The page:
This is partly because we can consciously act to shape our own destinies. Until we design a superior model, humans remain the most adaptable sentient lifeform known in existence. Of course, there are more and less productive adaptations we could choose to pursue. Unfortunately for the more cantankerous among us, the self-checkout machine that “steals” a clerk’s retail job cares little for even the most passionately-shaken fist. We will need to be smarter than that. It is time for each individual to honestly assess his or her unique aptitudes and sentiments to find a creative comparative advantage appropriate for the impending robotic age—or learn to live with subsistent mediocrity. Economist Tyler Cowen provides a helpful and accessible roadmap for the proactively-inclined in Average Is Over. Just as humans presently make sub-par robots, robots presently make sub-par humans. Those who learn to leverage their human qualities that escape robots—of conscientiousness, quirkiness, service, and warmth—will thrive. Even better, we should take every opportunity to race with the machines rather than against them. Combining the best aspects of human intuition and charm with the efficiency and logic of algorithmic intelligence will make for a hard-to-beat partnership in the new new economy.

In 1930, John Maynard Keynes anticipated that mankind would solve our economic problem through the saving grace of machine technology. But this is not an especially difficult pattern for an economist to notice.  Keynes’ concerns were spiritual: “If the economic problem is solved, mankind will be deprived of its traditional purpose.” When the burden of toil is removed from our backs, will we self-actualize in our freedom and bounty? Or might a darker nihilism of identity cripple our spirits? Economics provides us guidance in questions about structural changes in production, consumption, exchange, and distribution. It gives us no input on how to redeem our core humanity. For that, we’ll need to look within ourselves.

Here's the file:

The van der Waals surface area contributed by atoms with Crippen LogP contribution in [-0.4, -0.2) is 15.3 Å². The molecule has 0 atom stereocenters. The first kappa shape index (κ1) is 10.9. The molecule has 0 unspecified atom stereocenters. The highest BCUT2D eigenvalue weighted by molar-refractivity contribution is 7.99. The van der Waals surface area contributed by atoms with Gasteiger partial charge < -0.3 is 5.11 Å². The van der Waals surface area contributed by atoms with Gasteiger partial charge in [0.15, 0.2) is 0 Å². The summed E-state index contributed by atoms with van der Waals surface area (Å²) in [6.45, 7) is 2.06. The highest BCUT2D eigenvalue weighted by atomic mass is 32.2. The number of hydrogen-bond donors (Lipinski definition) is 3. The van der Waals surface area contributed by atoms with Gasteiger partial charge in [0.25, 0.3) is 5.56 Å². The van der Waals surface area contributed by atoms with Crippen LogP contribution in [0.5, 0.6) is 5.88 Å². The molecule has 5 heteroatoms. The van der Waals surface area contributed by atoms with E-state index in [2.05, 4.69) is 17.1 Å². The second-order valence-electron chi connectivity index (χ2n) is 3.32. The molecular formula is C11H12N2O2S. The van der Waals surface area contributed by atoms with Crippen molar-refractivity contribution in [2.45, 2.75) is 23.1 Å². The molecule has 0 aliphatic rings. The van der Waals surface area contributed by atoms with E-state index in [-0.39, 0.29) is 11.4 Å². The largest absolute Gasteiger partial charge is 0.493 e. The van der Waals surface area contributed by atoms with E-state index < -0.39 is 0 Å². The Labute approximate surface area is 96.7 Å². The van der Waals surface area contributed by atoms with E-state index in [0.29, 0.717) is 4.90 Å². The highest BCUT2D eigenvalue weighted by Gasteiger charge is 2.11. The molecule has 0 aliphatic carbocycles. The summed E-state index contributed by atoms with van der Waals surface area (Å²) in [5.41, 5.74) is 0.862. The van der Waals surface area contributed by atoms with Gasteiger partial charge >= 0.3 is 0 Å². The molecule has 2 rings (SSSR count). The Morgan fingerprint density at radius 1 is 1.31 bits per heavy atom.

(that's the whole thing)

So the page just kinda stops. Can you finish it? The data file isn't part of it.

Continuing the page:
Photo Credit: Foter.com

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  • Beautiful Bean Footage||

    Meanwhile, over at National Journal, much pants-shitting about this same topic. Fun excerpts:

    But the jobs most threatened by automation are disproportionately unskilled and low-wage, requiring only a high school degree. In fact, nine of the 10 jobs that Autor and another MIT economist, David Dorn, cite as the most susceptible to computerization are low-skill and low-wage.

    But amidst this improvement in Americans' standard of living, there are also pockets of high unemployment and poverty throughout the country—in cities like Detroit or East St. Louis, in much of West Virginia or eastern Kentucky, and in rural parts of the Deep South. The people in these places have not benefited from the promise of automation, and if the economists are right about the rapid disappearance of low-skill jobs, things are only going to get much worse.

    Oh, the horror!

  • Beautiful Bean Footage||

    So what must we do to stave off catastrophe?

    What's needed is obvious: an enormous, sustained, and probably expensive effort to increase the quality of the country's worst schools. That would include money to attract outstanding teachers and to make it possible for lower-income children to go to college. (It would also involve revitalizing the communities around the schools.)